Whether taxpayers who gave to these funds in 2018 can claim a charitable deduction on their federal return for that year is also uncertain.
The IRS and Treasury’s proposed rule had an effective date of Aug. 27, 2018.
If you made a contribution to a state fund after that date and then claimed it on your 2018 federal tax return as a charitable donation, you’re risking a showdown with the IRS, said Daniel Rosen, partner in the North America Tax Practice Group at Baker & McKenzie.
“If the final regulations are issued with the retroactive date of Aug. 27, 2018, you’ll have to report on your return that you’re taking a position that’s inconsistent with the regulation,” he said.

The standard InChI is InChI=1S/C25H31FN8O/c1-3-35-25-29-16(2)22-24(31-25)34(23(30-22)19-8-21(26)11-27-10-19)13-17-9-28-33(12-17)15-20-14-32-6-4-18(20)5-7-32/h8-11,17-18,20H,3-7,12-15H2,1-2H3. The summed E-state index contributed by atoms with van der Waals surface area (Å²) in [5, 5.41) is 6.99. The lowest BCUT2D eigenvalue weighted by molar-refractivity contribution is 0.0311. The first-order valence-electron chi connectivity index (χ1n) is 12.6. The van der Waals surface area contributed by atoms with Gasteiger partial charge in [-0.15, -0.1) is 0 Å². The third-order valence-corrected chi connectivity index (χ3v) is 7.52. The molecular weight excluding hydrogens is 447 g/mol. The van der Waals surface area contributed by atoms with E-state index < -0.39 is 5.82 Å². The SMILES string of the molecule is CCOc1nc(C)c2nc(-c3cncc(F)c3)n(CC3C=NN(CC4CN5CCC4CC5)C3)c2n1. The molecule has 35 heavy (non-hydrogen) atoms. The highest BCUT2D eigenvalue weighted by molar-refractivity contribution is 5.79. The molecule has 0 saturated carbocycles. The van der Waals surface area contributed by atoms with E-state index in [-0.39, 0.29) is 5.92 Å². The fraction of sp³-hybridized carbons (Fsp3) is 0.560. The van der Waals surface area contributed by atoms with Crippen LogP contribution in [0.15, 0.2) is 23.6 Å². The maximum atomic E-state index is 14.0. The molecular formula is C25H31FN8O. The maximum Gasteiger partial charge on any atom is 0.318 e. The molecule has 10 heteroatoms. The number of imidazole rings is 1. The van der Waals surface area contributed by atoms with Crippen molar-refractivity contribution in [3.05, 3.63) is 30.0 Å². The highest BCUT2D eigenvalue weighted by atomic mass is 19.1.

“You’ve bought yourself a fight,” Rosen said.
Donors who want to continue giving to these funds will need to consider the extent to which the federal tax break matters to them.
“Certainly losing a federal benefit is a significant calculus to anyone looking to make a contribution to a state charitable fund,” said Rosen.
“But if you’re not motivated by the desire to get a deduction at the federal level, then your decision-making shouldn’t be affected by pending regulatory action,” he said.